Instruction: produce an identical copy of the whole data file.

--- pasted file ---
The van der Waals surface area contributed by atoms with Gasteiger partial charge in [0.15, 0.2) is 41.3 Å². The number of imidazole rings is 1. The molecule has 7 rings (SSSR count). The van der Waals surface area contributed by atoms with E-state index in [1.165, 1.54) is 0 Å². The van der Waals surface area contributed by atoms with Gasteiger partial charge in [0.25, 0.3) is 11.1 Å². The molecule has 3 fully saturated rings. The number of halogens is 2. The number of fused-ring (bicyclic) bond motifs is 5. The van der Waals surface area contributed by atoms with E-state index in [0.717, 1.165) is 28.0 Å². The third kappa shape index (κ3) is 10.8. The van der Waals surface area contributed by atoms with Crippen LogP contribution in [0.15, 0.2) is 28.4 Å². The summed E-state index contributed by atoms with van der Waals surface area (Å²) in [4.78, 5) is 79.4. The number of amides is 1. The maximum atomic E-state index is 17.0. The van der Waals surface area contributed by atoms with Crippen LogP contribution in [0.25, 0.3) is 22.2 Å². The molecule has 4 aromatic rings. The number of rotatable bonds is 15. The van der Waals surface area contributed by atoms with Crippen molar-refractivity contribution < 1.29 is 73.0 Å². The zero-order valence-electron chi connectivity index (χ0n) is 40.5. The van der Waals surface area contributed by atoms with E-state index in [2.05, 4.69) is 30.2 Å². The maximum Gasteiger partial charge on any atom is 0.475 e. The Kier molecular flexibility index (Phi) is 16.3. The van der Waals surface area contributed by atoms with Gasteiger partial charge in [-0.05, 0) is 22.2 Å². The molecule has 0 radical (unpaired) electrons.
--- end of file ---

The van der Waals surface area contributed by atoms with Gasteiger partial charge in [0.15, 0.2) is 41.3 Å². The number of imidazole rings is 1. The molecule has 7 rings (SSSR count). The van der Waals surface area contributed by atoms with E-state index in [1.165, 1.54) is 0 Å². The van der Waals surface area contributed by atoms with Gasteiger partial charge in [0.25, 0.3) is 11.1 Å². The molecule has 3 fully saturated rings. The number of halogens is 2. The number of fused-ring (bicyclic) bond motifs is 5. The van der Waals surface area contributed by atoms with E-state index in [0.717, 1.165) is 28.0 Å². The third kappa shape index (κ3) is 10.8. The van der Waals surface area contributed by atoms with Crippen LogP contribution in [0.15, 0.2) is 28.4 Å². The summed E-state index contributed by atoms with van der Waals surface area (Å²) in [4.78, 5) is 79.4. The number of amides is 1. The maximum atomic E-state index is 17.0. The van der Waals surface area contributed by atoms with Crippen LogP contribution in [0.25, 0.3) is 22.2 Å². The molecule has 4 aromatic rings. The number of rotatable bonds is 15. The van der Waals surface area contributed by atoms with Crippen molar-refractivity contribution < 1.29 is 73.0 Å². The zero-order valence-electron chi connectivity index (χ0n) is 40.5. The van der Waals surface area contributed by atoms with E-state index in [2.05, 4.69) is 30.2 Å². The maximum Gasteiger partial charge on any atom is 0.475 e. The Kier molecular flexibility index (Phi) is 16.3. The van der Waals surface area contributed by atoms with Gasteiger partial charge in [-0.05, 0) is 22.2 Å². The molecule has 0 radical (unpaired) electrons.